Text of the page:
Proving themselves over the years to easily be one of the strongest metalcore acts in the pack, it was in 2016’s ‘Dark Matter’ that Arizona’s The Word Alive truly flourished, and spread out their cocked feathers into honed maturity, and a nurtured and strengthened use of melody whilst not glossing over their aggressive roots.
Since then, there’s been a notable personnel change, seeing the exit of both bassist Daniel Shapiro and drummer Luke Holland, the latter in particular being considered a crucial part of the The Word Alive‘s DNA. In their wake they decided to remain as a three-piece and bring in session/touring members instead of ceding them to permanent replacements.
Acting as the next natural step in their discography from the expansive progression shown in ‘Dark Matter’, its follow-up ‘Violent Noise’ sees the band grow their melodic chops even further. Opener and lead single ‘Red Clouds’ acts as a perfect centre-piece to this next era in the band’s career, and of the new record, displaying their more alt-rock leanings as of late and a metal stomp in its mid-section.
Indeed, though it bears the word ‘violent’ in its title, in terms of the expected and past aggression the band have displayed, conventionally it’s certainly their most restrained effort to date. Yet, what the band have done here is amped up their knack for hooks (the swagger ridden ‘I Don’t Mind’ and the infectious ‘Why Am I Like This?’ being prime examples), and instead of coming in all gnashing teeth to be heavy for heavy’s sake, the band opt for meticulous moves to serve the songs.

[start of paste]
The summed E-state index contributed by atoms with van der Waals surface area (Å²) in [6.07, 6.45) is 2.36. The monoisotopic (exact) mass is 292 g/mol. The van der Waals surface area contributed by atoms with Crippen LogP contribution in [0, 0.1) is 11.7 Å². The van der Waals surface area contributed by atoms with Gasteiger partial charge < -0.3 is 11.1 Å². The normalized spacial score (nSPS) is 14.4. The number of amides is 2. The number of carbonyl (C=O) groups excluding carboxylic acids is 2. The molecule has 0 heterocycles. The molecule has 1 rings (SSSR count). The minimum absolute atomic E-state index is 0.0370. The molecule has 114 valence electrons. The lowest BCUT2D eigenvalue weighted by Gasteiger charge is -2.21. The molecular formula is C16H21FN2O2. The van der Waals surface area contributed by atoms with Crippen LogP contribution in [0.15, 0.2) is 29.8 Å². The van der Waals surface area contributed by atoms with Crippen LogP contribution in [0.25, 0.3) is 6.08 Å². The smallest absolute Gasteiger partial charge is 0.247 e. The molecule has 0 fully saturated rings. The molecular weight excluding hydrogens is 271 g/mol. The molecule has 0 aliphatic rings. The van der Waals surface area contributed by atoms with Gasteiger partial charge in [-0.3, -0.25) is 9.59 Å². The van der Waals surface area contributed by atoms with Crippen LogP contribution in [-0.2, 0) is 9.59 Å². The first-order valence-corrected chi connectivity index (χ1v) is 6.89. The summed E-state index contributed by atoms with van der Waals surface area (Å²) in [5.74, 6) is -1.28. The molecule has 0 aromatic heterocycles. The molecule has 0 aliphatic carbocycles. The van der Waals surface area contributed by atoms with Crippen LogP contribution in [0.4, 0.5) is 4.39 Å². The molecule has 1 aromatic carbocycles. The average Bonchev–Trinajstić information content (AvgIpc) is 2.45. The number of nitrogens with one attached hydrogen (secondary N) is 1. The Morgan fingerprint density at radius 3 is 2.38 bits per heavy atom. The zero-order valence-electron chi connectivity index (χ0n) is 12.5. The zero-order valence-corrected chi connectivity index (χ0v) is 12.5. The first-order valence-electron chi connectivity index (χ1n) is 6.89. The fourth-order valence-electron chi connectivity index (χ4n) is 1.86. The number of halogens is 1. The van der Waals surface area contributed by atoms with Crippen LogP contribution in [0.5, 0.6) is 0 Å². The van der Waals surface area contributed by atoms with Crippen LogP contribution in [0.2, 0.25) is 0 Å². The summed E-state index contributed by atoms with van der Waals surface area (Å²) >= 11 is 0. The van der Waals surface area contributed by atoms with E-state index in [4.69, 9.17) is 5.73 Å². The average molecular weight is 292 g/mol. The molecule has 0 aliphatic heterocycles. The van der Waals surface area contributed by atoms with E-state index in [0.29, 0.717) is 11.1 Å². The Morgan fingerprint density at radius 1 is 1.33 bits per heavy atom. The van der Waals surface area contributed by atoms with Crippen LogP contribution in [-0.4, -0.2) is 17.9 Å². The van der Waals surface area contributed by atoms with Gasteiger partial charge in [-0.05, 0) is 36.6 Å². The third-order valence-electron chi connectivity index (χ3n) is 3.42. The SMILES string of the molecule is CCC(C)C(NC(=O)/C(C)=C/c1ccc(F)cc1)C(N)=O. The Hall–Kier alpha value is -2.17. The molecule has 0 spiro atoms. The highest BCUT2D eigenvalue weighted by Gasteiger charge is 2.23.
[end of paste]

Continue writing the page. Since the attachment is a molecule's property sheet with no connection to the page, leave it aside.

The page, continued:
Metalcore assaults are still very much a part of The Word Alive framework here. ‘My Enemy’ is blistering from start-to-finish with so many layers in its intense structure that it’ll make you want to throw a house through an even bigger house if you could. ‘Stare At The Sun’ has a similar weighty presence, especially in its latter section, though Danny Worsnop‘s (Asking Alexandria) feature on there does seem a little redundant and unwarranted.
On the subject of features, Sincerely Collins‘ rap contribution could easily be an accompaniment that would askew ‘Human’ completely, when in fact the song acts as one of the record’s highlights.
‘Run Away’, ‘War Evermore’ and ‘Real Life’ are also clearly born and reared to be live staples in the band’s forthcoming tour rotations, the former showing just some of the fretboard magic from axe-men Zack Hansen and Tony Pizzuti which thankfully hasn’t faded away in the band’s transitions to a less all out metal confrontational approach.
The almost hollow, and at times haunting and ethereal ‘Lonely’ secures the band’s ongoing reputation of closing things off on a high, acting as one of the record’s crowning moments, and showcasing once more that Telle Smith is easily one of the strongest and more versatile frontmen in metalcore today.
Plunging into territory they’ve been steadily dipping their toes in over the years, the next stage in The Word Alive‘s career could undoubtedly open a lot more doors, and ascend them onto new and wider plateaus. Evidently, you don’t always need to be violent boys to create some violent noise.